Antenna 32 is preferably a loop antenna of various sizes and turns implemented on a substrate, such as printed circuit board, and connected to module 10, or a wire loop antenna installed directly onto module 10. Antenna 32 may be positioned remotely, thereby reducing the footprint of module 10 using an external connector, such as a MMCX coaxial connector. RFID transceiver 30 may be programmed to interrogate passive or active tags, process signals received from such tags (e.g., analog to digital conversion), and provide the information from the tags to microcontroller 12 for further processing or transmittal to a host computer via interface 18.

Host interface 18 comprises a host transceiver 34 and a host connector 36 for interconnection to a host device 38. Interface 18 may comprise a conventional RS232 transceiver and associated 12 pin RJ style jack. For example, an ADM202EARN available from Analog Devices, Inc. of Norwood, Mass. is a suitable RS-232/V.28 interface device having compliant levels of electromagnetic emissions and immunity. Alternatively, interface 18 may comprise other conventional buses, such as USB, IEEE 1394, I2C, SPI, or PCMCIA, or other connector styles, such as an FFC style to an embedded host or another module 10. Interface 18 may also comprise a wireless transceiver in lieu of connector 36 for wireless communication to a host computer. A Stewart Connector Systems Inc. SS-641010S-A-NF may serve as connector 36 for mating with a Stewart Connector 937-SP-361010-031 matching connector of a host device. Host interface 18 may also comprise a Molex MX52588 connector. Regardless of the type of connector 36 used, host transceiver 34 is programmed with the applicable protocols for interfacing with a host computer, such as USB, Bluetooth®, and IrDA protocols. Transceiver 34 may also be programmed to support both non-inverted signal sense and inverted signal sense.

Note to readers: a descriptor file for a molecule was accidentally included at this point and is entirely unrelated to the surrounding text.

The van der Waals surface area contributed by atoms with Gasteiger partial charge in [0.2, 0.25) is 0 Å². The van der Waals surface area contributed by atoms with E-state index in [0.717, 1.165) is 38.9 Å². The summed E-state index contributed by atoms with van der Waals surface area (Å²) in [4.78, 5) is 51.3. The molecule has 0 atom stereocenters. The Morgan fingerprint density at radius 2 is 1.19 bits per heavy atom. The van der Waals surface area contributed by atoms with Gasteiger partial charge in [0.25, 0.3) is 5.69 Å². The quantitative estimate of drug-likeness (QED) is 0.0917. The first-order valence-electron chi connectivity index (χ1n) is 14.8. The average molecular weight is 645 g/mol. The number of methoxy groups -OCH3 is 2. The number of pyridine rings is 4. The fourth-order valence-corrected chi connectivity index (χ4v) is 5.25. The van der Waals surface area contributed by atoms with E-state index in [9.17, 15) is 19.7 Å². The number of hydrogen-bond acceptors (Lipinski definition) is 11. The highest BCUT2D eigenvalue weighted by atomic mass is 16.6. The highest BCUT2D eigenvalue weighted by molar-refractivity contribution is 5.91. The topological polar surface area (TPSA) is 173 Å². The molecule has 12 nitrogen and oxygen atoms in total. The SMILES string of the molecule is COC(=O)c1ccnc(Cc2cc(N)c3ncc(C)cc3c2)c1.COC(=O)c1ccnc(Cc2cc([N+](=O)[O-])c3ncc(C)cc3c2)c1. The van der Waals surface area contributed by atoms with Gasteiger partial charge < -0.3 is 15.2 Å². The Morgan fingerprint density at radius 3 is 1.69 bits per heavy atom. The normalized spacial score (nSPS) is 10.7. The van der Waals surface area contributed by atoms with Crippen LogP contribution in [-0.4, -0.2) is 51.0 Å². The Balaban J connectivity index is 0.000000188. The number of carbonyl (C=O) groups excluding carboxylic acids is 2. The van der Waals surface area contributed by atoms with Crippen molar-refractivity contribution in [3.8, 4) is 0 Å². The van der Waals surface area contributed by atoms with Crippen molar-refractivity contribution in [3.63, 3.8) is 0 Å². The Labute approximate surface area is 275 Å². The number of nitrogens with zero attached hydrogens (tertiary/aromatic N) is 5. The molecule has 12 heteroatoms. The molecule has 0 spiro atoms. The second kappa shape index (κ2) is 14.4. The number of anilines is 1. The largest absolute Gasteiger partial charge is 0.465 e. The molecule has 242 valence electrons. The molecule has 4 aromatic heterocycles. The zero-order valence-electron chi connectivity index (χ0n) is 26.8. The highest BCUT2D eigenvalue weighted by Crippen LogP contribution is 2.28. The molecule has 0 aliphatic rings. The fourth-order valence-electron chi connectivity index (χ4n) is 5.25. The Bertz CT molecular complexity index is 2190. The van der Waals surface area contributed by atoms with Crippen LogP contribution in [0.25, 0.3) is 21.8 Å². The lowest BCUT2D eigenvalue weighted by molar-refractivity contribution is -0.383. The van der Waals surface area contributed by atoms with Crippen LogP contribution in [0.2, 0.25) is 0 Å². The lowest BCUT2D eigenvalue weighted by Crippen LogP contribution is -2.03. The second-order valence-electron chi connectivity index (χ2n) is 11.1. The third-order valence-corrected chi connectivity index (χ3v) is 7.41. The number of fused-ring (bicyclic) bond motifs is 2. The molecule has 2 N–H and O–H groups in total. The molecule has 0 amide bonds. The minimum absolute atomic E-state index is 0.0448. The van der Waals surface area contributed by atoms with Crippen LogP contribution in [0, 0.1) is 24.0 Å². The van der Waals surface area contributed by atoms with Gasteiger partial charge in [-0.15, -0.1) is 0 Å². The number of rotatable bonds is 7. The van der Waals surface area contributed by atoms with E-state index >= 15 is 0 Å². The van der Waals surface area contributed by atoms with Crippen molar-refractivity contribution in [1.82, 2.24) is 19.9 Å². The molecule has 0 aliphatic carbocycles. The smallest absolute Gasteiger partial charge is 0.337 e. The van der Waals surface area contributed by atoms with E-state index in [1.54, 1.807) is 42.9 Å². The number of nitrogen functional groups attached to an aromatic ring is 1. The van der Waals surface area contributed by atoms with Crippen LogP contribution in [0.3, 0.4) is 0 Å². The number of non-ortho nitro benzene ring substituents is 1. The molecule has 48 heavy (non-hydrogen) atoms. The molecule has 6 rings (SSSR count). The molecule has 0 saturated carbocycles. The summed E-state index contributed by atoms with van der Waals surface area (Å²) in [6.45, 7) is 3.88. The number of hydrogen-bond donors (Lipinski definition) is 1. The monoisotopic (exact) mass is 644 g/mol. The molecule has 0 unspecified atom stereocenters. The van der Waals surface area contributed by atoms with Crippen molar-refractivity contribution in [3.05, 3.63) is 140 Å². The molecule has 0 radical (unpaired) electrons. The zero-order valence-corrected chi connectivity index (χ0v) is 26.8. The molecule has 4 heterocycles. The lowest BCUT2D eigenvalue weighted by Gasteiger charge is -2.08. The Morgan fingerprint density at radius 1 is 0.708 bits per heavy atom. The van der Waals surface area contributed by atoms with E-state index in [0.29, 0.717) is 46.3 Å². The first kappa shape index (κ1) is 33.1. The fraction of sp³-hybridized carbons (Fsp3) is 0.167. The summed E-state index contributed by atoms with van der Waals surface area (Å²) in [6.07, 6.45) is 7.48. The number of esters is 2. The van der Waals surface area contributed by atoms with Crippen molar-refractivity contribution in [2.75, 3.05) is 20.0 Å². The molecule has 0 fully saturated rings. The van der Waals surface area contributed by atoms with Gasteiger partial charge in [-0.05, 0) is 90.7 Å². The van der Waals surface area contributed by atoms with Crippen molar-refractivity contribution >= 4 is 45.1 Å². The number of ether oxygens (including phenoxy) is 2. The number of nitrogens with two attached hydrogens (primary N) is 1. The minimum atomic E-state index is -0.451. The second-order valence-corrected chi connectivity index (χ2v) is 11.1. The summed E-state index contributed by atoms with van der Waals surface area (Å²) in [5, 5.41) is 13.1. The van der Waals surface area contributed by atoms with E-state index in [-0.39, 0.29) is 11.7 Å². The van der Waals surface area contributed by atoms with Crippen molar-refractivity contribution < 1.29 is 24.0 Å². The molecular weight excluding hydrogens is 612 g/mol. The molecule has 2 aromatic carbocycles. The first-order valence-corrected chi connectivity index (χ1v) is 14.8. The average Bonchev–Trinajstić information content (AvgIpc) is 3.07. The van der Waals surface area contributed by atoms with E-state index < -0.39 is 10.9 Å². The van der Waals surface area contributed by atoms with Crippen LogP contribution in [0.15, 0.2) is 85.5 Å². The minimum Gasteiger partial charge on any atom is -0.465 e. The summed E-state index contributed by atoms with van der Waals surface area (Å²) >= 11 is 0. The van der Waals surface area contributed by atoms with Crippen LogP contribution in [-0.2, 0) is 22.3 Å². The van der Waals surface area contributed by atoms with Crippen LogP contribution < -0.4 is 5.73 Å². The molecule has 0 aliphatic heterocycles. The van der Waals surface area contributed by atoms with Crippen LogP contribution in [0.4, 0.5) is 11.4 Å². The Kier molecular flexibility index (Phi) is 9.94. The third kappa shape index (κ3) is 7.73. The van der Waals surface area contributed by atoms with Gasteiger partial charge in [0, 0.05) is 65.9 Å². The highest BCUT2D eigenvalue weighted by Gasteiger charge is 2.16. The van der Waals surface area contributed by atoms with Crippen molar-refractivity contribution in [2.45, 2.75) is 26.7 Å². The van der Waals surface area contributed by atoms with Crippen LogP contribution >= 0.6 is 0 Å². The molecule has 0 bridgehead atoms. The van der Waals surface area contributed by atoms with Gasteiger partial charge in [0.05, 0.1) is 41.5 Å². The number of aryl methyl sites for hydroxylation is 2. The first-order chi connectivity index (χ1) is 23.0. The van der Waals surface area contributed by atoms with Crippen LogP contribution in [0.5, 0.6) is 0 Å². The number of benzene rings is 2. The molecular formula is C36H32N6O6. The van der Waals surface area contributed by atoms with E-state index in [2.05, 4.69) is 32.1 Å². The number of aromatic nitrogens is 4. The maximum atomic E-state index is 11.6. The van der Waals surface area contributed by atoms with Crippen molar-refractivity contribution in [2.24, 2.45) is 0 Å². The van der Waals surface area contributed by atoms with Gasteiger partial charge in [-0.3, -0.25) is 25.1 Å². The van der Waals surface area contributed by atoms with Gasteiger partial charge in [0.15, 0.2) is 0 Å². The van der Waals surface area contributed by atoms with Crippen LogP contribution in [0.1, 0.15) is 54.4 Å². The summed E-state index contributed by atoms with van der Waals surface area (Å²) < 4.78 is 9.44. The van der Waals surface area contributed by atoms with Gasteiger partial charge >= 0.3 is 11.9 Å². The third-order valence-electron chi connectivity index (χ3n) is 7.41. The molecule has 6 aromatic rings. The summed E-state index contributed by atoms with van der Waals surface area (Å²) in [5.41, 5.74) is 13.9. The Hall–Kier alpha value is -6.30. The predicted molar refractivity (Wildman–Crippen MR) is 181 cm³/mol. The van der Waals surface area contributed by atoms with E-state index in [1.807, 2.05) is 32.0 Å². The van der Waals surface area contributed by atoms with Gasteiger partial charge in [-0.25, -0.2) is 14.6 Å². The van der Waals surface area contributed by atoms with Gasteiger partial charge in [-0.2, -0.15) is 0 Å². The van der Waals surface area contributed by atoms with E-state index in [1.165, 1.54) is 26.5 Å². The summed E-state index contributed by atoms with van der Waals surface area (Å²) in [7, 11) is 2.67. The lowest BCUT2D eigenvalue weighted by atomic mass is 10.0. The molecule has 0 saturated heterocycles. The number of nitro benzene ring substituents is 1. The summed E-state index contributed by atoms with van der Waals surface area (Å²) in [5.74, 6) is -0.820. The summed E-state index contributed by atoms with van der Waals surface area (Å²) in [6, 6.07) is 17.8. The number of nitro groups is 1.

Microcontroller 12 comprises a conventional programmable microprocessor having on-chip peripherals, such as central processing unit, Flash EEPROM, RAM, asynchronous serial communications interface modules, serial peripheral interfaces, Inter-IC Buses, timer modules, pulse modulators with fault protection modules, pulse width modulators, analog-to-digital converters, and digital-to-analog converters. Additionally, the inclusion of a PLL circuit allows power consumption and performance to be adjusted to suit operational requirements. In addition to the I/O ports dedicated I/O port bits may be provided. Microcontroller 12 may further include an on-chip bandgap based voltage regulator that generates an internal digital supply voltage from an external supply range. Microcontroller 12 preferably comprises a Motorola MC9S12E128.

The functional integration of imager 14 and RFID unit 16 to interface 18 is accomplished by microcontroller 12, which receives and interprets host commands, and then executes the appropriate functions by driving imager 14 and/or RFID unit 16 accordingly. For example, the operation of imager 14 and RFID unit 16 may be triggered by serial commands sent to module 10 from a host device 38, or by a hardware button communicating directly with connector 36 or through host device 38. Microcontroller 12 may further be programmed to execute the functions otherwise performed by one or more of image engine 20, RFID transceiver 30, and host transceiver 34, thereby reducing the amount of circuitry and hardware required by module 10.

When integrating imager 14 and RFID unit 16, module 10 has three principle operational modes: image scanning using imager 14, tag interrogation using RFID unit 16, an interleaved mode that is a combination thereof, and a simultaneous mode. In imaging-only mode, module 10 will capture images and perform the applicable algorithms, such as barcode deciphering, until a barcode is detected or the device is un-triggered. In RFID-only, module 10 will interrogate until a tag is successfully read or module 10 is un-triggered. In interleaved mode, module 10 toggles between imaging and interrogation according to a predetermined timeout schedule. In simultaneous mode, module 10 causes simultaneous imaging and interrogation. In addition, module 10 may be programmed with timeouts to prevent hang-ups. As module 10 can receive, interpret, and execute host commands, these modes may be controlled by a user from host device 38.